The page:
In the autumn in Aspen, there are always two marvelous musical productions. In October it’s the John Denver Memorial Concert at the Wheeler Opera House, a benefit for Challenge Aspen. Former band members and friends come from all over the country to perform three nights’ worth of John’s songs. John’s fans also come from all over the country and hold hands and sing along with many of the pieces. When the concert ends with “This Old Guitar” and John’s guitar center stage … there is never a dry eye in the house.
Then in November comes the musical presented by Aspen Community Theatre. This year it was “Mame,” and the cast celebrated with a party for all.
As another benefit for Challenge Aspen, some 31 people from the Roaring Fork Valley, Chicago and Texas all ran in a marathon in Lausanne, Switzerland. Mardell Burkholder, director of Challenge Aspen, reports that everyone finished the marathon. It was along Lake Geneva, and bands welcomed them in every little town they ran through.
The Roaring Fork Friends of the Women’s Foundation of Colorado will hold a “Speaker’s Lunch” from noon to 1:30 p.m. on Wednesday, Dec. 3, at the Aspen Meadows. Speaker will be Dr. Diana Sirko, superintendent of the Aspen School District, talking about “Dynamics for Education Today.” For reservations, call 920-2112, ext. 2805.
Artist Rita Blitt, who spends summers at her Aspen home, is included in an exhibit titled “Of Myth and Metaphor, Arabesque and Line: Flights of Transformation in Contemporary Sculpture” at the Walter Wickiser Gallery in New York City.
Paintings by Cynthia Brown will hang from Dec. 1-31 at Bella Mia Restaurant in El Jebel. Cynthia is the daughter of the late artist Jeanie Renchard. She says her paintings were inspired by Colorado’s Roaring Fork Valley and Baja California, Mexico.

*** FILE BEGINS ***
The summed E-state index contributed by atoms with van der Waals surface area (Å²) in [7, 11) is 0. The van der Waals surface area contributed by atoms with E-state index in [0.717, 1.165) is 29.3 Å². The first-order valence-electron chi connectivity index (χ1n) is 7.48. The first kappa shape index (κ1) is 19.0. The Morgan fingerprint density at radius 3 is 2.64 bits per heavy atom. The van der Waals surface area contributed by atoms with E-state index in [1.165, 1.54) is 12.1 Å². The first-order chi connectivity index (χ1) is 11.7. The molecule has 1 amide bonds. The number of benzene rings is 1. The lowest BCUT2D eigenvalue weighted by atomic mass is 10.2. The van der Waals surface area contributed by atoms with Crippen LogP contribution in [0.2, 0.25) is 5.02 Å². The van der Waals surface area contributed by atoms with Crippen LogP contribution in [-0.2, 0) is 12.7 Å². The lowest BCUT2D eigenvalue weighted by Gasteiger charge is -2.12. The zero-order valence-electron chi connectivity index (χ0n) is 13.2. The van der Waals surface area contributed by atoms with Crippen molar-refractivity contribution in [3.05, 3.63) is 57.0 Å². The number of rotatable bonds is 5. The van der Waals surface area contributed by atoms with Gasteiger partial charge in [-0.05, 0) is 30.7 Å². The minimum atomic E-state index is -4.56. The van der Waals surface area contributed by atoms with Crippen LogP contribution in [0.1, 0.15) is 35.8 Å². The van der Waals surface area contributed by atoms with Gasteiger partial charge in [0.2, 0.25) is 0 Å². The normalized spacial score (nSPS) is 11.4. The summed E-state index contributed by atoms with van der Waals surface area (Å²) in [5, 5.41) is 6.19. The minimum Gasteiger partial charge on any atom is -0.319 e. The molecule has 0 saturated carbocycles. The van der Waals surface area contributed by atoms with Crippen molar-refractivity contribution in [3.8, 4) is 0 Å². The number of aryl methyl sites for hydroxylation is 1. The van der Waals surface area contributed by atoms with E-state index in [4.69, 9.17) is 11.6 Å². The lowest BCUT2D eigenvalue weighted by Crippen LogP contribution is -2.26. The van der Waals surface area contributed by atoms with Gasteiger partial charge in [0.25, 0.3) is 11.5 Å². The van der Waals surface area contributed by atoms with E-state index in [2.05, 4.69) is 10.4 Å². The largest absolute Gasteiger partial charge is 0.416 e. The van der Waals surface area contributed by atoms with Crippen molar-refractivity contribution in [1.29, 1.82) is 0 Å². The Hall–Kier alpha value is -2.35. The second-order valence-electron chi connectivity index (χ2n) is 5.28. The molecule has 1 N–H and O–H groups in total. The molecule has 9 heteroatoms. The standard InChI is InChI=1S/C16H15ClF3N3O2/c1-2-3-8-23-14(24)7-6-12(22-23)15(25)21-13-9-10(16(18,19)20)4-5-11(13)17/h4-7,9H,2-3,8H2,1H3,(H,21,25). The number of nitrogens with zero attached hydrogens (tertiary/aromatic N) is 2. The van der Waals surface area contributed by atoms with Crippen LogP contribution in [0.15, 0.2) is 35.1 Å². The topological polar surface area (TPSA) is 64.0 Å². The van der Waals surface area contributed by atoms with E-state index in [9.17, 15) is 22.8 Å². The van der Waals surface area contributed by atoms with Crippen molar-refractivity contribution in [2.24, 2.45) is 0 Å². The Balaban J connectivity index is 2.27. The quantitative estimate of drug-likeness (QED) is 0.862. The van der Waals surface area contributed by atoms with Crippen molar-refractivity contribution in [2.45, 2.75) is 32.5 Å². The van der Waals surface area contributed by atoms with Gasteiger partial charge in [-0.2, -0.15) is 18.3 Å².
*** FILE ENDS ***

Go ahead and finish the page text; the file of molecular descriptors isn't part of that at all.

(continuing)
A talk about Africa and book-signing by Joseph Lekuton will be held Friday, Nov. 28, at 5 p.m. in the conference room at the Mountain Chalet. Joseph will talk for 45 minutes about his book, “Facing the Lion,” which relates his experience growing up in the Northern Frontier District of Kenya as an Ariaal, a subgroup of the Maasai tribe. The book continues with his attending secondary school and earning a scholarship to study in the United States. He became a teacher at Langley School in Virginia and took eighth-grade students and their parents to Kenya every spring. Then it was on to Harvard for his master’s degree in international education. He is currently back at Langley, teaching social studies and coaching soccer. Andy Hanson of Aspen went twice on the spring trip with Joseph; Andy’s wife, Georgia Hanson, went once. The lecture is free and open to the public.
Sheri Slesinger and Carl Hall announce the birth of a daughter, Ashli Elise Slesinger-Hall, on Aug. 15 in Aspen Valley Hospital.
Former Aspenite Mark Shaw will be moving back to town after Thanksgiving. He has founded the “Books For Life Foundation,” which educates aspiring writers about publishing alternatives. Mark is going to open an office here and will be counseling authors. He has written a book titled “Book Report” that gives publishing strategies, writing tips and 101 literary ideas. A former attorney, Mark co-founded the Aspen Daily News. He was a network TV correspondent and host for ABC’s Good Morning America, CBS’s People, and CNN. He has also written 13 books.
Undercurrent … The willow trees, especially the globe willows, are the first to turn green in the spring and the last to lose their leaves in the fall. They are still green in Glenwood.
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A part-time Colorado resident with a history of disrespecting the state’s public lands appeared to defecate in Maroon Lake in social media post on Wednesday.